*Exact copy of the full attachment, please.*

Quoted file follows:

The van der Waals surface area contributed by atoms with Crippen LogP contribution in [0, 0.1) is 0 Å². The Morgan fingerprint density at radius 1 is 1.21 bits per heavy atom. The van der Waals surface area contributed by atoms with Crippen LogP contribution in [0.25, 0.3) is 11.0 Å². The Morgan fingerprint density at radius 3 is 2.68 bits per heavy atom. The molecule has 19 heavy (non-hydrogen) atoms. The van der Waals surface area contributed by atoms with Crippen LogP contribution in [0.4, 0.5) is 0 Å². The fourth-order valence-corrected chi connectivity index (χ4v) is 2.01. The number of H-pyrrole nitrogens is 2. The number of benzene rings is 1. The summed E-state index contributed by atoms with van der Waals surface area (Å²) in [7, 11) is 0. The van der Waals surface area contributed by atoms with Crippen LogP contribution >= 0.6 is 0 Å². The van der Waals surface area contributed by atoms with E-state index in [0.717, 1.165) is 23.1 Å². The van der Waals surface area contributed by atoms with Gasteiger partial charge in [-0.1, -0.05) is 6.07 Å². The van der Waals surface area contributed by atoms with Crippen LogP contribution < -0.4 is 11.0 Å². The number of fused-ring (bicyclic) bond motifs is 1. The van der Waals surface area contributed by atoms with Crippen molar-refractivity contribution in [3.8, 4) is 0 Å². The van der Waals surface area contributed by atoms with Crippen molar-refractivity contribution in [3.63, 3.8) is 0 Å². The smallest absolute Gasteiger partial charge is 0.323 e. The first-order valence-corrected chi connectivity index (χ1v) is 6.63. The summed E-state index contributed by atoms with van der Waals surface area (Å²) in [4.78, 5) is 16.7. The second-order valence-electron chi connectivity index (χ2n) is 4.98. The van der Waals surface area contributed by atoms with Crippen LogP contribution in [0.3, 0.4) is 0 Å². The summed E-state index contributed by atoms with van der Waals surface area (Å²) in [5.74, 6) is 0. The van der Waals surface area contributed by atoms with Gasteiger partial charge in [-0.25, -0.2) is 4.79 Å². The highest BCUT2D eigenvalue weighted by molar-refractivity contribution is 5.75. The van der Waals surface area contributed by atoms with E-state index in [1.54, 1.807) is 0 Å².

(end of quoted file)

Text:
The van der Waals surface area contributed by atoms with Crippen LogP contribution in [0, 0.1) is 0 Å². The Morgan fingerprint density at radius 1 is 1.21 bits per heavy atom. The van der Waals surface area contributed by atoms with Crippen LogP contribution in [0.25, 0.3) is 11.0 Å². The Morgan fingerprint density at radius 3 is 2.68 bits per heavy atom. The molecule has 19 heavy (non-hydrogen) atoms. The van der Waals surface area contributed by atoms with Crippen LogP contribution in [0.4, 0.5) is 0 Å². The fourth-order valence-corrected chi connectivity index (χ4v) is 2.01. The number of H-pyrrole nitrogens is 2. The number of benzene rings is 1. The summed E-state index contributed by atoms with van der Waals surface area (Å²) in [7, 11) is 0. The van der Waals surface area contributed by atoms with Crippen LogP contribution >= 0.6 is 0 Å². The van der Waals surface area contributed by atoms with E-state index in [0.717, 1.165) is 23.1 Å². The van der Waals surface area contributed by atoms with Gasteiger partial charge in [-0.1, -0.05) is 6.07 Å². The van der Waals surface area contributed by atoms with Crippen LogP contribution < -0.4 is 11.0 Å². The number of fused-ring (bicyclic) bond motifs is 1. The van der Waals surface area contributed by atoms with Crippen molar-refractivity contribution in [3.8, 4) is 0 Å². The van der Waals surface area contributed by atoms with Crippen molar-refractivity contribution in [3.63, 3.8) is 0 Å². The smallest absolute Gasteiger partial charge is 0.323 e. The first-order valence-corrected chi connectivity index (χ1v) is 6.63. The summed E-state index contributed by atoms with van der Waals surface area (Å²) in [4.78, 5) is 16.7. The second-order valence-electron chi connectivity index (χ2n) is 4.98. The van der Waals surface area contributed by atoms with Crippen LogP contribution in [0.3, 0.4) is 0 Å². The summed E-state index contributed by atoms with van der Waals surface area (Å²) in [5.74, 6) is 0. The van der Waals surface area contributed by atoms with Gasteiger partial charge in [-0.25, -0.2) is 4.79 Å². The highest BCUT2D eigenvalue weighted by molar-refractivity contribution is 5.75. The van der Waals surface area contributed by atoms with E-state index in [1.54, 1.807) is 0 Å².